The soundtrack of fault milestone one is very good and features a great selection of tunes that range from upbeat to downright eerie. There are a couple of very memorable tracks, such as the catchy “Eivils Tavern” track and haunting “The Divide” but overall all the tunes are of a high standard. There are about twenty tracks in total and the game also features some nice sound effects. About the only complaint I have about the music is that some of the tracks feel a little too short and end up looping which can be a little jarring when reading the text.

The fact that fault milestone one serves as an introduction to a series can make it feel like there is too much explaining going on at times, but it is necessary considering all the new topics introduced in the game. Hopefully with everything established the second milestone can focus more on fleshing out the characters as Selphine and Ritona don’t’ get as much time to shine as the character they encounter in this game. The game also only features a single choice, which does not appear to impact the outcome of the story too much, but this is to be expected of a kinetic novel.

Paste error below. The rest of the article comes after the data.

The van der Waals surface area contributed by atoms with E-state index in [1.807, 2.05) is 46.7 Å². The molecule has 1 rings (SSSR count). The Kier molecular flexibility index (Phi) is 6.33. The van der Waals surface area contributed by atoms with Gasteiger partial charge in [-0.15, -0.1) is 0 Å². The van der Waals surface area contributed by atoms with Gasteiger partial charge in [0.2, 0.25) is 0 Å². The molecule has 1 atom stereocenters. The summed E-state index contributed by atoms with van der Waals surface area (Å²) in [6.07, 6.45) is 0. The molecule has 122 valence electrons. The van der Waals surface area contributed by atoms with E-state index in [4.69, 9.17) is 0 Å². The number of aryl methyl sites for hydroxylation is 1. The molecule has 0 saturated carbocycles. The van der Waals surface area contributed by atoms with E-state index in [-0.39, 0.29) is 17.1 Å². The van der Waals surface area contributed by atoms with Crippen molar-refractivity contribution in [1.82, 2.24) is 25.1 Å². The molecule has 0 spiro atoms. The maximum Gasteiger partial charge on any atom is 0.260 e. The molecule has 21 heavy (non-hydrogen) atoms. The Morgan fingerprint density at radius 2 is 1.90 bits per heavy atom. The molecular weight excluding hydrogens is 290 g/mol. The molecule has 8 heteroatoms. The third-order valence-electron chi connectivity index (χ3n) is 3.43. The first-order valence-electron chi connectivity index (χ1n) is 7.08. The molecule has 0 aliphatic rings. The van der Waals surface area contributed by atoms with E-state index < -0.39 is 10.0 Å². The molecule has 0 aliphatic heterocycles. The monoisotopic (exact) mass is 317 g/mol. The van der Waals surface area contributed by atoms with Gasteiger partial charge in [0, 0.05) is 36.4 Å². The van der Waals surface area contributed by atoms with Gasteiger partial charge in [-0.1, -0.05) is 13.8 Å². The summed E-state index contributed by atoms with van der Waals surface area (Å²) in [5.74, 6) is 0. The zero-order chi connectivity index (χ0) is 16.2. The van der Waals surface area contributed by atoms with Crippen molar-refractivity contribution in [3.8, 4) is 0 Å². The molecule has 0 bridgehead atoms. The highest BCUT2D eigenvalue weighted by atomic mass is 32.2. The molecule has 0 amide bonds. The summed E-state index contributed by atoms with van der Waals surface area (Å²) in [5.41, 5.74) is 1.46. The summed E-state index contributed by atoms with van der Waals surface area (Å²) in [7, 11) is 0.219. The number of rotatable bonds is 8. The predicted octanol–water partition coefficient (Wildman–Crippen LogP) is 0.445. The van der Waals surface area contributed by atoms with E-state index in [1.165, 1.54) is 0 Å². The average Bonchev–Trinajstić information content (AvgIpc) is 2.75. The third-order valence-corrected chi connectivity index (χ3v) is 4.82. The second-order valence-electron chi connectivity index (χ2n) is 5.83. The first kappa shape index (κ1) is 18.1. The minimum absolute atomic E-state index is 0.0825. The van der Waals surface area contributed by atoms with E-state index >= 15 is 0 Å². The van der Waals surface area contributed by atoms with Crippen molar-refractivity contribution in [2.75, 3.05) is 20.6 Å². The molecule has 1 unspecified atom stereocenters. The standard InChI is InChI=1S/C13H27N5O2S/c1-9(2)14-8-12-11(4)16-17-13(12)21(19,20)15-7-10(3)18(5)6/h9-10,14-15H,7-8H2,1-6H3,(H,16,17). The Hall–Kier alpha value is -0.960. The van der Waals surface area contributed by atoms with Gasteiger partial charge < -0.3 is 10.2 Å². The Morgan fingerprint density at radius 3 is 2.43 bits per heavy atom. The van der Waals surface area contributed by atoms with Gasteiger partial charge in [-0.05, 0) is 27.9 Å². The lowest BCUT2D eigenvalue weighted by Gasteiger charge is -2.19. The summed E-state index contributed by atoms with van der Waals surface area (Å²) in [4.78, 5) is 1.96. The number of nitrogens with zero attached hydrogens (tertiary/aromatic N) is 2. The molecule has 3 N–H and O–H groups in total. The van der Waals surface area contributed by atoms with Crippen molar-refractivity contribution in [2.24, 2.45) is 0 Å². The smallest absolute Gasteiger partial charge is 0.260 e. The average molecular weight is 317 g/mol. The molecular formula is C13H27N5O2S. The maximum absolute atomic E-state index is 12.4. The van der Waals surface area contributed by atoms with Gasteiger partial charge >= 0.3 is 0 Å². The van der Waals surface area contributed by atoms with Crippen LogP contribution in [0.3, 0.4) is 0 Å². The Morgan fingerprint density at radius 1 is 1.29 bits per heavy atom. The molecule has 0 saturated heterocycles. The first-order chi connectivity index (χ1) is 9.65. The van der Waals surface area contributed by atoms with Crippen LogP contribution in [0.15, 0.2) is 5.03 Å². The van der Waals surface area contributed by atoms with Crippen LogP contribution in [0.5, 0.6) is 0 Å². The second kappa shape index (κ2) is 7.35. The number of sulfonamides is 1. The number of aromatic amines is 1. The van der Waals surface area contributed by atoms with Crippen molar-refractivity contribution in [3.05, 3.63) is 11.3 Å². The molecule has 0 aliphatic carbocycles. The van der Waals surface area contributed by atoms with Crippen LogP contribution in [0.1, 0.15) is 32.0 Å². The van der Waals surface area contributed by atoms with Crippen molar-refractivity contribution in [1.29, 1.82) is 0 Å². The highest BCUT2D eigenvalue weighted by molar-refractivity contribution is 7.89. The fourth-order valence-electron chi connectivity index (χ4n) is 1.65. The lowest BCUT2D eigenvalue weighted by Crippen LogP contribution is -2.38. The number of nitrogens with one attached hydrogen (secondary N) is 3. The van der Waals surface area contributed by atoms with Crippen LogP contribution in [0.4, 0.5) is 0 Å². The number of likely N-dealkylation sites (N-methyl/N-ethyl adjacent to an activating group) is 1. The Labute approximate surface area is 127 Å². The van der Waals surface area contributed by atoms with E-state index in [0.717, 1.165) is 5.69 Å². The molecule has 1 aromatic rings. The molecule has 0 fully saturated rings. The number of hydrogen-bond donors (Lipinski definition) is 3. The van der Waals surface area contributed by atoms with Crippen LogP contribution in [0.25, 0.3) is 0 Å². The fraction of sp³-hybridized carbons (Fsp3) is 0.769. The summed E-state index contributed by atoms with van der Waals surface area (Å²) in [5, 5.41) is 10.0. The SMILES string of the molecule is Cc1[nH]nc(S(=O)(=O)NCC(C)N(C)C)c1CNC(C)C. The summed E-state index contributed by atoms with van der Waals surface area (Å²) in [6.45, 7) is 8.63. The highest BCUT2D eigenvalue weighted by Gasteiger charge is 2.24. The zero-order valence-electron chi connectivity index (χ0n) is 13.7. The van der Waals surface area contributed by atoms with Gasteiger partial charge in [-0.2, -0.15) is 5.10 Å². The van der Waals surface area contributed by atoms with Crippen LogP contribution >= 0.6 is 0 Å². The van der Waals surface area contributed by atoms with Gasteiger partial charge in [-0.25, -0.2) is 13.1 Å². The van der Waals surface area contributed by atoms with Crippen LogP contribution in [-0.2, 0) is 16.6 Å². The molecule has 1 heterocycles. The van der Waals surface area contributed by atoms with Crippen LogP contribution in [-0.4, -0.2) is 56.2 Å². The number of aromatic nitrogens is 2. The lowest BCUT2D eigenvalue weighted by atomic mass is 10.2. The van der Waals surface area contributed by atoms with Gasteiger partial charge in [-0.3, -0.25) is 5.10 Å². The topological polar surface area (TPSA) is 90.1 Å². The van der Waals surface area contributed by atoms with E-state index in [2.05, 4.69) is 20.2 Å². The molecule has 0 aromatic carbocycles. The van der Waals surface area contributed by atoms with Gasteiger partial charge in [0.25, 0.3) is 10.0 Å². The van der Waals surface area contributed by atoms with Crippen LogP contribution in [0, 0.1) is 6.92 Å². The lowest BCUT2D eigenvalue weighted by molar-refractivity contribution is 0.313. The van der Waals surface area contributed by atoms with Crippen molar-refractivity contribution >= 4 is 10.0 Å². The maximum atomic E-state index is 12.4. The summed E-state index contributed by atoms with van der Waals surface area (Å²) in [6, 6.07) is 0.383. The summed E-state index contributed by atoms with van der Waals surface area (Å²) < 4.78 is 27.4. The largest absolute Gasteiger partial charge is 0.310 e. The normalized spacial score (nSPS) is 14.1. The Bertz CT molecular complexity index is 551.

Depending on how fast you can read, fault milestone one features about five to eight hours of gameplay which isn’t too bad for a kinetic novel. I thoroughly enjoyed the experience and can’t wait for the second milestone, but players who want choices or multiple outcomes might not appreciate the linear storyline as much. The game does include a rather sizeable demo though, which is well worth checking out if you want to see if the story will appeal to you.

System Requirements

  • OS: XP
  • Processor: 1Ghz
  • Memory: 1 GB RAM
  • Graphics: DirectX or OpenGL compatible card
  • DirectX: Version 9.0c
  • Hard Drive: 2 GB available space
  • OS: 10.6
  • Processor: 1Ghz
  • Memory: 1 GB RAM
  • Hard Drive: 2 GB available space
  • OS: x86/x86_64
  • Processor: 1Ghz
  • Memory: 1 GB RAM
  • Hard Drive: 2 GB available space

Related posts

Enemy Mind

Enemy Mind